Here's How Garbage Truck Robot Arms Work: An Explainer

Forget supercars, garbage trucks have the most advanced technology you can find on public roads.

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Image for article titled Here's How Garbage Truck Robot Arms Work: An Explainer
Photo: Heil

The fancy robot arm that your neighborhood’s garbage truck is likely to use has a name other than “the claw,” which is what I’ve called it for years. These robot arms are actually called automated side-loaders, and they pretty much confirm that garbage trucks are the closest thing on the road to Transformers.

Every Friday, I find myself sweating over the position of the trash bin in front of my driveway. Because I don’t want to be that guy. You know, the one who makes trash day miserable for drivers by putting the bin just out of reach. So I shuffle the heavy bin a little to the left, a little to the right. Dammit, too far now. As it turns out, my nervous adjustments make no difference at all:

That video is from Heil Environmental Industries, one of the biggest garbage and recycling truck makers, and specifically talks about features (the spear, the can shake!) Heil has added to its automated side-loaders as the tech evolves.

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The ASLs that Heil makes can lift bins ranging from 30 to 300 gallons in size, and the latest designs use both hydraulic tubes and metal rails. The arms have a 3-axis range of motion, and can move way more precisely than I’d have guessed.

Image for article titled Here's How Garbage Truck Robot Arms Work: An Explainer
Photo: Heil
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Truck drivers operate the arms from inside the cab using a joystick and panels full of controls. The arms use camera monitoring systems, which look very similar to the back-up camera systems in cars. Really, the cab of a garbage truck is a mess of panels and switches. It’s a beautiful thing.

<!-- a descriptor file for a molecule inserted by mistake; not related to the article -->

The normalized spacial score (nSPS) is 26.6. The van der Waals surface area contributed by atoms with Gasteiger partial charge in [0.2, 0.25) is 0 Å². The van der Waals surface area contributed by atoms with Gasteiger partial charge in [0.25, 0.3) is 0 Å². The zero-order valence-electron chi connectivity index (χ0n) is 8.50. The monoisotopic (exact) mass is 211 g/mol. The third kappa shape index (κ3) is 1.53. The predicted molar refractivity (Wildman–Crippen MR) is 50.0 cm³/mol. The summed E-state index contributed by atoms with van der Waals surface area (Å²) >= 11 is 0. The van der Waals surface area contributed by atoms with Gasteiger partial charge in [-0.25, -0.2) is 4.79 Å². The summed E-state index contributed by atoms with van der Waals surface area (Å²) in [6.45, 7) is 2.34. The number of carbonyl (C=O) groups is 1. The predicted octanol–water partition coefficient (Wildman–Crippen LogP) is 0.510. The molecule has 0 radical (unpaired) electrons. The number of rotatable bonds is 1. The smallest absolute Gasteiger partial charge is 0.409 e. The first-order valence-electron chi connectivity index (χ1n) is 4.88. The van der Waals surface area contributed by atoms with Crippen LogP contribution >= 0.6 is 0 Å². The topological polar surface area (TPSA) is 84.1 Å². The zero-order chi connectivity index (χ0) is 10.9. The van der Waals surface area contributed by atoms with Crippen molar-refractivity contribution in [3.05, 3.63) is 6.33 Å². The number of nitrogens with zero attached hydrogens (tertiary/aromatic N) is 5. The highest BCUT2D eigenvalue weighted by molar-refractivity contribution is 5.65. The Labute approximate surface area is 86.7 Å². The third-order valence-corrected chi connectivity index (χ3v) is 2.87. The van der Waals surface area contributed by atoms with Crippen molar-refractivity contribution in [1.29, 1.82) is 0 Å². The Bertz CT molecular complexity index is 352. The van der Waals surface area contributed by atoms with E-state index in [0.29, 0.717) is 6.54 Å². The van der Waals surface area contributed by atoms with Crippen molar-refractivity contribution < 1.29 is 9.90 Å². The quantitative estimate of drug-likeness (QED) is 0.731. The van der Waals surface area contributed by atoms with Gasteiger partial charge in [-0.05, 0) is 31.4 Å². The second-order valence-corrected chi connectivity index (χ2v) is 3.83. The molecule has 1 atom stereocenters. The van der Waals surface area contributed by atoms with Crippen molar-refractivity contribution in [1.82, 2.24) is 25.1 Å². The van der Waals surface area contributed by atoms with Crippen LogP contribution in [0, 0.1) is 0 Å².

Image for article titled Here's How Garbage Truck Robot Arms Work: An Explainer
Screenshot: YouTube
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I’ve often wondered how hard it must be to align the trash bins with the robotic arms. Especially considering it’d be that much harder in a left-hand drive truck — kinda like how it’s harder to park on the right side than the left in American cars. Well, imagine having to operate that huge garbage truck and its robot arm on the opposite side of the driver.

But many cabs are now right-hand drive, and are set up so drivers have a better line of sight with the trash bins. There are a lot of different designs of side-loader mechanisms. Some are older manual side-loaders, too. The industry has moved to automated systems to make waste collection safer, which is good. And of course, having high-tech ASLs means we can all stop shuffling our trash bins.

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Image for article titled Here's How Garbage Truck Robot Arms Work: An Explainer
Photo: Heil